WSWS reporters visited the strikers in the GDL strike headquarters opposite Frankfurt’s main station. The offices, corridors and stairways of the building were full of good-humoured and militant train drivers, who when asked said they were prepared to go on strike for an unlimited period.

Bernd Hauptmann, Monique P. and some colleagues confirmed this. “It is difficult to say how it will continue,” Bernd says, “but there is no way we will back down.” His colleague adds, “It could well be that it develops into an unlimited strike; that depends on the railway executive committee—whether it makes an offer or not.”

The four once again explained what was at stake in the strike: Train drivers earn no more than €1,500-1,600 per month, depending upon Sunday work or nightshifts. “It can be even less, if one has taken a vacation and receives no extra payments,” said Monique. Bernd rebuffed rumours in circulation of a higher wage for train drivers: “It is a disgrace when the public are continually told we would get 2,200 euro take home pay; that figure is at most gross pay, and for the highest salary bracket.”

For this money train drivers carry out arduous work involving a complex shift system. The work calls for a high degree of responsibility, with drivers taking charge of hundreds of passengers in high-speed trains driving at times at maximum speed in difficult weather conditions.

“The salary is just enough to pay all one’s bills,” Bernd explains, “but there is nothing left over.” He explained that many drivers had come to Frankfurt from the east of the country following the reunification of Germany 17 years ago. Most are forced to commute and maintain a second home—but face the problem of how they can possible pay for two dwellings. “That is already difficult under conditions where such ordinary purchases as new glasses, or dentures involve auxiliary costs. And the health insurance companies pay less and less.”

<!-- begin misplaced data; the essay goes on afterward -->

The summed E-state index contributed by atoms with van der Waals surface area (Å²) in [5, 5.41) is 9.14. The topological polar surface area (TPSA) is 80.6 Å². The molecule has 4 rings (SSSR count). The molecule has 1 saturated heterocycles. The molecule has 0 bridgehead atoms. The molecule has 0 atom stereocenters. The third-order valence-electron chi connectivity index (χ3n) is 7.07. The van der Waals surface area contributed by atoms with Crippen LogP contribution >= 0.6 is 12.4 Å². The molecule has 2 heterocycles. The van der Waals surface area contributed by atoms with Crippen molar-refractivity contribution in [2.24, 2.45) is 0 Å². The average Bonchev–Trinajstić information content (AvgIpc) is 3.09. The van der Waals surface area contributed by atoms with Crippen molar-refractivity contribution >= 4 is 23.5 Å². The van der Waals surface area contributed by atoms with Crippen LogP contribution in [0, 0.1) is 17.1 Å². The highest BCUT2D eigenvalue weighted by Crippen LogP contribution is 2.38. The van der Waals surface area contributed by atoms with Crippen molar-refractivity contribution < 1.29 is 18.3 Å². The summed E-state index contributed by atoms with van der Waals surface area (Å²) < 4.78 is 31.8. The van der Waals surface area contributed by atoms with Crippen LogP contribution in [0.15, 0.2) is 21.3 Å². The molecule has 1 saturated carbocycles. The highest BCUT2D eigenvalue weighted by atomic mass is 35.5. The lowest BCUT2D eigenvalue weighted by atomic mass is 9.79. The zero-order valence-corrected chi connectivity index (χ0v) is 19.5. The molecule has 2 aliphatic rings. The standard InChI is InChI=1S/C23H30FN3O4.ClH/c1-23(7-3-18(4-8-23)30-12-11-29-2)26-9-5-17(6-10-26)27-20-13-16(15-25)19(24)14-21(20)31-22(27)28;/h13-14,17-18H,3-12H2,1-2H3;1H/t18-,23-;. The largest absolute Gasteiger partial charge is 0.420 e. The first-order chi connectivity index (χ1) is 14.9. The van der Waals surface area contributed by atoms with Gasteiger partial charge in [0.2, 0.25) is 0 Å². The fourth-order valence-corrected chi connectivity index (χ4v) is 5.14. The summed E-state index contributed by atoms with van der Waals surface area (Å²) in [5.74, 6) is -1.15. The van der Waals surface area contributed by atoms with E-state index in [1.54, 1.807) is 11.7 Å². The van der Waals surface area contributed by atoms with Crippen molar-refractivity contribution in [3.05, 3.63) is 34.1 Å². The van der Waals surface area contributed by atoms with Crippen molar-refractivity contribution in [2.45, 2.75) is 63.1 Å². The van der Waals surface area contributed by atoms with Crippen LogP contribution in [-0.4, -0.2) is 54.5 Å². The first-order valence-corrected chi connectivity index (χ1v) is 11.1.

“Strike together with France”

When asked their opinion about the strikes carried out by French railway workers the strikers responded very positively, and were greatly in favour of pan-European action. When one colleague asserted that the railwaymen in France had their own problems a lively discussion developed over the increasing trend to privatisation, encouraged by the European Union authorities in Brussels.

“In France, privatisation was no longer an issue following the long strike in the nineties,” one train driver remarked. “Now, however, everything is coming up again. One should really organize the strikes jointly.”

Several of the drivers expressed their view that the planned privatisation contained enormous dangers and was the principal reason for the unyielding and stubborn stance adopted by the DB executive. “With privatisation all that is important is the market value and profits,” Monique said. “In order to achieve their ends they want to prevent us obtaining our own contract agreement—whatever the cost. Just consider what this strike now costs: it must reach into the millions. They could have increased our salaries for much less money long ago.”

Her colleague Bernd confirmed that the railway executive was being backed by a united front involving economics interests and government parties: “It is not just the DB management but also the employers’ associations; and none of the political parties are any better. When I heard leading politicians such as Peter Struck (Social Democratic Party) saying, ‘It is important for the DB to remain absolutely firm,’ then that is inexplicable. After all they should be on our side.”

When the WSWS reporters responded that this was the main reason why workers needed a new party, Bernd replied, “Many have also said the same thing to us. The SPD will not change its right-wing policies even though it receives fewer votes.”

Monique then stressed the high level of support for the strikers on the part of the population at large: “It is disgraceful when the media claims we are a small minority. That is not correct. The GDL has 35,000 members, of which 80 percent are train drivers. One can see now that we are not a minority, but in the near future this will become even clearer. We not only have the support of the train drivers, but also the population at large. Many have sympathy for our cause because they know they are in the same situation as us and are glad to see that someone is giving a lead.”